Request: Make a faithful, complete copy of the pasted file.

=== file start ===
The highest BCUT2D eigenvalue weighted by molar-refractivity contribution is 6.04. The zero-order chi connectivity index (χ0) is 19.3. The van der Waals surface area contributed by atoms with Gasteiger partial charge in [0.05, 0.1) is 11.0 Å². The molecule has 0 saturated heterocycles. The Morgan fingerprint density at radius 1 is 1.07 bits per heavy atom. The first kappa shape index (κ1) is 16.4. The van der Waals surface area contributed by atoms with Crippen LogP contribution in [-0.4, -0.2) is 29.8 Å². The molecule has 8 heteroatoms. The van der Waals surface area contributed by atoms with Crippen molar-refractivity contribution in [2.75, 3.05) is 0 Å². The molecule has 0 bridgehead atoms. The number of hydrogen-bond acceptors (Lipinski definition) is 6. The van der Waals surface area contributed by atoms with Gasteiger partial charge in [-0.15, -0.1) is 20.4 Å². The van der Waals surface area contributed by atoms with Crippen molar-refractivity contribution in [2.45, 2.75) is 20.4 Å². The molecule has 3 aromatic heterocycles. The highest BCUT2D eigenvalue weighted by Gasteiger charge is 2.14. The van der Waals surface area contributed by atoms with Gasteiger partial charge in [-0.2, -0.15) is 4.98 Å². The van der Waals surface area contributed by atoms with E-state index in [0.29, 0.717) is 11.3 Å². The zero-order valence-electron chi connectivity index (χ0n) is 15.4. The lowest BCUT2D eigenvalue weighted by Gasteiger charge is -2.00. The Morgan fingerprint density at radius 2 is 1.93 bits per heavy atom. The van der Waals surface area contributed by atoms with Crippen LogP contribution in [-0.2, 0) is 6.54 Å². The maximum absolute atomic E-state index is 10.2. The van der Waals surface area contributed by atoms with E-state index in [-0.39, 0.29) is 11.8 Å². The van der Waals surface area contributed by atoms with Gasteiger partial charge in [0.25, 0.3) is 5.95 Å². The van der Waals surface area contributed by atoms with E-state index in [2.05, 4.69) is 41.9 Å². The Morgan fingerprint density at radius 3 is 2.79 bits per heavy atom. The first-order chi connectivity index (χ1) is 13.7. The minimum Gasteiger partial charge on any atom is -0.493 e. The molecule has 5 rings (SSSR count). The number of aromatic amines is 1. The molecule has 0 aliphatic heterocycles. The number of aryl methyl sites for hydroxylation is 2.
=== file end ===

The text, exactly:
The highest BCUT2D eigenvalue weighted by molar-refractivity contribution is 6.04. The zero-order chi connectivity index (χ0) is 19.3. The van der Waals surface area contributed by atoms with Gasteiger partial charge in [0.05, 0.1) is 11.0 Å². The molecule has 0 saturated heterocycles. The Morgan fingerprint density at radius 1 is 1.07 bits per heavy atom. The first kappa shape index (κ1) is 16.4. The van der Waals surface area contributed by atoms with Crippen LogP contribution in [-0.4, -0.2) is 29.8 Å². The molecule has 8 heteroatoms. The van der Waals surface area contributed by atoms with Crippen molar-refractivity contribution in [2.75, 3.05) is 0 Å². The molecule has 0 bridgehead atoms. The number of hydrogen-bond acceptors (Lipinski definition) is 6. The van der Waals surface area contributed by atoms with Gasteiger partial charge in [-0.15, -0.1) is 20.4 Å². The van der Waals surface area contributed by atoms with Crippen molar-refractivity contribution in [2.45, 2.75) is 20.4 Å². The molecule has 3 aromatic heterocycles. The highest BCUT2D eigenvalue weighted by Gasteiger charge is 2.14. The van der Waals surface area contributed by atoms with Gasteiger partial charge in [-0.2, -0.15) is 4.98 Å². The van der Waals surface area contributed by atoms with E-state index in [0.29, 0.717) is 11.3 Å². The zero-order valence-electron chi connectivity index (χ0n) is 15.4. The lowest BCUT2D eigenvalue weighted by Gasteiger charge is -2.00. The Morgan fingerprint density at radius 2 is 1.93 bits per heavy atom. The van der Waals surface area contributed by atoms with Crippen LogP contribution in [-0.2, 0) is 6.54 Å². The maximum absolute atomic E-state index is 10.2. The van der Waals surface area contributed by atoms with E-state index in [-0.39, 0.29) is 11.8 Å². The van der Waals surface area contributed by atoms with Gasteiger partial charge in [0.25, 0.3) is 5.95 Å². The van der Waals surface area contributed by atoms with E-state index in [2.05, 4.69) is 41.9 Å². The Morgan fingerprint density at radius 3 is 2.79 bits per heavy atom. The first-order chi connectivity index (χ1) is 13.7. The minimum Gasteiger partial charge on any atom is -0.493 e. The molecule has 5 rings (SSSR count). The number of aromatic amines is 1. The molecule has 0 aliphatic heterocycles. The number of aryl methyl sites for hydroxylation is 2.